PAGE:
Grey Hair and Turquoise Nail Polish

 

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The view from my kitchen

 

It’s summer, like I said. It has been for a while. Like forever.

Daylight peeps in through the closed curtains of my bedroom at around 4:30 or so, forces its way in through my eyelids, prising them apart. I remember one of my boys doing that when he was a baby. ‘Mma, are you sleeping? he would ask, peering closely into my eyes. (Who was it? Appu or Adu? Or both? Funny – I can’t recall now. I can only recall the tiny fingers holding my eyelids open.) Of course I’m not, I’d reply, and pretend to listen. As if I wasn’t dying to go back to sleep.

Well, summer days are like that too – persistent, and childishly inconsiderate. I fight it for up to an hour sometimes. And then I give in. Do I have a choice, really?

Standing in front of the mirror with my mouth full of toothpaste foam, I pick off a long(ish), silver hair from my pale purple housecoat. Whose is this now? I frown. And how did it come here? Then I realise it’s mine. Ah well. I’ll get used to it, eventually.

Madam, aren’t you colouring your hair? The young girl in the salon asks me each time I go for a hair cut or a head massage. (The latter is my vice, indulgence, and sin.)

I smile the same smile each time, and reply the same reply. No, thank you.

But Madam, it’s turning white. She lifts a lock of hair from my right temple with the hairbrush and holds it up for me in the mirror. See?

I know. And that’s okay. I continue smiling.

But why? You’ll look old! Her face is a mask of concern.

Because I am old! I reply, without letting the smile falter. At least, old enough for a few grey hairs.

She looks at me sympathetically, even tries to comfort me. For growing old, for having grey hair, and for giving in to both without a fight. You should colour your hair, Madam. Really you should. You’ll look and feel younger.

I don’t want to hurt her feelings. She means well. So I tell her things like how I tend to be sloppy with things. Not very regular, you know what I mean? And white roots would look so bad, no?

That she understands. Hmm. She nods thoughtfully. You should come more regularly, Madam. After forty, it’s important that you look after yourself…. She goes on to suggest a maintenance regime that, if followed properly, is sure to keep me looking at least ten years younger than I am, no matter what my age is.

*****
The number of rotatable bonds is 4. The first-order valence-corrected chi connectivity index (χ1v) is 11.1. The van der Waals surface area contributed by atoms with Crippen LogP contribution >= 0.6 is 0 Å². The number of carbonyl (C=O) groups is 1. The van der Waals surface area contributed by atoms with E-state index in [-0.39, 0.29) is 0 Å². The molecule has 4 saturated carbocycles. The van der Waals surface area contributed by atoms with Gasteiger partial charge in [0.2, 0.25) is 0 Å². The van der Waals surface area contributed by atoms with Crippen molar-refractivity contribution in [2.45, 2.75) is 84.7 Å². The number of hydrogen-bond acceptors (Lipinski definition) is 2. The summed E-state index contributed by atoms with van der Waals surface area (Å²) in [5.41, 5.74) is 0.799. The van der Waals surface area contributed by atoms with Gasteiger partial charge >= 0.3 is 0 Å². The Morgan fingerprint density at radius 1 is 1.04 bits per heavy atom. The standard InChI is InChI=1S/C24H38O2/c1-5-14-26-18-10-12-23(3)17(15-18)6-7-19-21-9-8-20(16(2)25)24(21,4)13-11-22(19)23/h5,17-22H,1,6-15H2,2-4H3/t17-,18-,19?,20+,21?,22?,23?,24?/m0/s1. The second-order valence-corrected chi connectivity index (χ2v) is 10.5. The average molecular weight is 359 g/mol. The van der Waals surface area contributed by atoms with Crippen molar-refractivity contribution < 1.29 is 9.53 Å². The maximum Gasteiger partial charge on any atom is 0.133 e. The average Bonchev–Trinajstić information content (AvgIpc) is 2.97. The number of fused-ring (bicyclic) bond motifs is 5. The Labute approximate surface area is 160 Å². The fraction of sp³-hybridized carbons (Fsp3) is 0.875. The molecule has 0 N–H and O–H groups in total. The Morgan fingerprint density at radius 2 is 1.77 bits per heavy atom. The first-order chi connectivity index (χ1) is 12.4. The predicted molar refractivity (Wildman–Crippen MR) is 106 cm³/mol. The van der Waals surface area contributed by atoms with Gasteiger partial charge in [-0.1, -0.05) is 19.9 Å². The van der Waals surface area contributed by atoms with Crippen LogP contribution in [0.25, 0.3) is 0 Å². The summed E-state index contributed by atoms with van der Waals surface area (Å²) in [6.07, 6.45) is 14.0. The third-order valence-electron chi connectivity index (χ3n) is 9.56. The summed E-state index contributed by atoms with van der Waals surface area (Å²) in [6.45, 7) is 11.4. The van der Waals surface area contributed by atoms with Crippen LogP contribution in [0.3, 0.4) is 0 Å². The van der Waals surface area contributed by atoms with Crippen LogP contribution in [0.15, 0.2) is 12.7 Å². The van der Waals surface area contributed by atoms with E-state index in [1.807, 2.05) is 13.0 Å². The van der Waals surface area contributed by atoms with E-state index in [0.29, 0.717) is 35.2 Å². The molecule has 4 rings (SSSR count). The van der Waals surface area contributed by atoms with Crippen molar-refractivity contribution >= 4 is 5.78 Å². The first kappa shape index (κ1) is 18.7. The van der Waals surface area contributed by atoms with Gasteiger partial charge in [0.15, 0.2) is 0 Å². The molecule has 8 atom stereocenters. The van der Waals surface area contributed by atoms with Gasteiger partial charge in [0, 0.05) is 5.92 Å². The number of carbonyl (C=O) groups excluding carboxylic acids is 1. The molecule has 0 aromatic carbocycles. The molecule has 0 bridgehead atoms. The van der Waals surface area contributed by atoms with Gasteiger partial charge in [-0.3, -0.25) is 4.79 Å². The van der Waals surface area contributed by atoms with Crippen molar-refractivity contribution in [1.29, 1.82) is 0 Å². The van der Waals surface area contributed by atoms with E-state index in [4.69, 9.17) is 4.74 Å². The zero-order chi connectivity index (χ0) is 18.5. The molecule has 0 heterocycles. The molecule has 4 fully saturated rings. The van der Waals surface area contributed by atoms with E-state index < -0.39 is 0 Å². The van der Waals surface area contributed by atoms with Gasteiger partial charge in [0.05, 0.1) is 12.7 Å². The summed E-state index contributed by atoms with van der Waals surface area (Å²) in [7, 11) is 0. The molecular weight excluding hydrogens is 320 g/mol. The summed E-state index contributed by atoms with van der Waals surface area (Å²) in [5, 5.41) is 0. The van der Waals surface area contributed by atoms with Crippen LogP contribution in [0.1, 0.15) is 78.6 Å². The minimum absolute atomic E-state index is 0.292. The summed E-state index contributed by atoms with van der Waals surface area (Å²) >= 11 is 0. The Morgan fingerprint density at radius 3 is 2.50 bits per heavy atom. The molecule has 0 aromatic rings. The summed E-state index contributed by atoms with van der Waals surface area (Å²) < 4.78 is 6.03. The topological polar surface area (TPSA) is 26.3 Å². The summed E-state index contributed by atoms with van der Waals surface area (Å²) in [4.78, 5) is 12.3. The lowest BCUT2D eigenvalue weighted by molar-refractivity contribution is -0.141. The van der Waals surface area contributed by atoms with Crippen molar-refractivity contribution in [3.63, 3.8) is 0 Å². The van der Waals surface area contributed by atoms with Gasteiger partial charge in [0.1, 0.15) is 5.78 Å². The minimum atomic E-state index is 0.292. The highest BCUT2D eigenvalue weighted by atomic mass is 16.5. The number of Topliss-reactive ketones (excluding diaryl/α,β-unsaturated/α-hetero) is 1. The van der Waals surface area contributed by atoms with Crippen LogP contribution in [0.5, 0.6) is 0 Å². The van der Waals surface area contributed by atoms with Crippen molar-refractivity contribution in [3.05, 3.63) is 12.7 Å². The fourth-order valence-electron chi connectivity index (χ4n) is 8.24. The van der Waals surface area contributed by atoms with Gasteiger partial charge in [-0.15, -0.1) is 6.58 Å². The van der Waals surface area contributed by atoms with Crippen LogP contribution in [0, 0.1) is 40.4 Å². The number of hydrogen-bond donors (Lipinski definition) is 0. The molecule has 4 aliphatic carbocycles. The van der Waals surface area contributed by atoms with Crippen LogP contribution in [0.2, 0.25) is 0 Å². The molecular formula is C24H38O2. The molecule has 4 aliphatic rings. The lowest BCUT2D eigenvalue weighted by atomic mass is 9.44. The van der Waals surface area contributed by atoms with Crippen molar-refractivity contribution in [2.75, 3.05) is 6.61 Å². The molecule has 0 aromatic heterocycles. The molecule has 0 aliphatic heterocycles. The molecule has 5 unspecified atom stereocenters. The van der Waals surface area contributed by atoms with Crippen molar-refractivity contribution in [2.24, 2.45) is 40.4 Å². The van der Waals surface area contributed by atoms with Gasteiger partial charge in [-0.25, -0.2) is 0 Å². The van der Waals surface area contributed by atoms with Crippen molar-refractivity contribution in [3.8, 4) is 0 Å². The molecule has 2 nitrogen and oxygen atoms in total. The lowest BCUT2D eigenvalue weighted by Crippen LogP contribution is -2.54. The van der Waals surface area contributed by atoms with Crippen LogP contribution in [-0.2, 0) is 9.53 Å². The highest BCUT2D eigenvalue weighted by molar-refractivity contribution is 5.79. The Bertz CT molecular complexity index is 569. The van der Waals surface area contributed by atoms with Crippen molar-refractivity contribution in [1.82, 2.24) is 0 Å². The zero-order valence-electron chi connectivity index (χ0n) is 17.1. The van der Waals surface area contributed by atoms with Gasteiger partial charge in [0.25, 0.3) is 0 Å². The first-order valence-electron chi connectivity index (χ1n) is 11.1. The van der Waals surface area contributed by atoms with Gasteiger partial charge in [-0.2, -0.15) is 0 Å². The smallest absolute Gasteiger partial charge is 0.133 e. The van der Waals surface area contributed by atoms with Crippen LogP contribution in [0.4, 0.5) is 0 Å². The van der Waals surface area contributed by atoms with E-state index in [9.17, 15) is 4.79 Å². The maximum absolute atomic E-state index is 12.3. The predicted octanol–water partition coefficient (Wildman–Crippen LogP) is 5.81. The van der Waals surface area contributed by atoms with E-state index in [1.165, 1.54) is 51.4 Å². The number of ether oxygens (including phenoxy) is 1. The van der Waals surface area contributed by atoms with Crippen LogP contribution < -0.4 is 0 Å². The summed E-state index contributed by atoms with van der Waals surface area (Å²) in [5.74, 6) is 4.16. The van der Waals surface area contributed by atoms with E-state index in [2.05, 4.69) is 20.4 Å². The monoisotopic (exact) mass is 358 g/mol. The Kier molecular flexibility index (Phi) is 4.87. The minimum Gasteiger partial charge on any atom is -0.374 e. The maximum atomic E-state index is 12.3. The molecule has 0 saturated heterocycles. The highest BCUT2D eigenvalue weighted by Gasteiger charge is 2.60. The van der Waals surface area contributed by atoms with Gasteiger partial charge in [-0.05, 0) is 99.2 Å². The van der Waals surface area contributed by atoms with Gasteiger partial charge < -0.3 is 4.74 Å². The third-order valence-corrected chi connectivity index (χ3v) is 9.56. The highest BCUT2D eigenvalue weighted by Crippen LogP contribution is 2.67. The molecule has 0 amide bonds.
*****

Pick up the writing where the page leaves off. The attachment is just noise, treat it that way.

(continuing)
I nod earnestly and ask the right questions. And get educated answers.

I’ve learned from experience that I shouldn’t try to tell her that I truly don’t mind. Not my grey hair, not my wrinkles – nothing except the weight that tends to pile up at odd places in my body. That in fact, I consider each passing year an achievement of sorts. See, I’ve lasted. Despite everything. To see my hair turning silver. Yaay!

Roopsha had come home the other day. Auntie, you should try colouring your hair – some blue highlights or something, she suggested. I’ve been telling my mother too. She would, of course. Petite, and exactly half my age, she looks lovely with pink and blue highlights on her short, straight hair.

I have to admit though, I’m not totally averse to the idea. Maybe I’ll live to be old (and bold) enough to try it out. Because growing older is, among other things, liberating. See how I wear turquoise nail polish these days? I wouldn’t have dreamt of it even a year back. And I’ve started sporting an anklet too, for good measure. 

I go to the kitchen and pull out my chair. That’s where my morning writing happens. In my tiny kitchen, sitting on my tiny green wooden chair. The one that Adu outgrew some eleven years ago. With the Mac balanced on the wooden cutting board. All the other rooms, including the living room, have sleeping bodies in them that I don’t have the heart to disturb. But the kitchen, now that’s my sole domain. At that time of the day.

And so I begin. My summer day. 

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Hygge and the Summer

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It’s my twelfth summer here, in the UAE. And just like the eleven earlier ones, this summer too is a living, fire-breathing entity that has me in its vice grip, and doesn’t let go. I have to prise it off finger by finger, and if I slack for a moment in between, those sizzling hands will clamp over my temples again, pressing against my thoughts, choking them. There is no getting used to, I realise, when it comes to summer in the desert.

But I’m being self-indulgent here, talking about I, me and myself yet again. I, who is sitting inside a reasonably comfortable apartment and making a reasonable (though it could have been much better, certainly) living doing what I enjoy doing. There is running water, electricity and all other basic amenities that one could wish for. And more than anything else, I have my family with me. My children, my husband. Some friends and family… Each of which is a luxury, denied to many. Here, in this desert.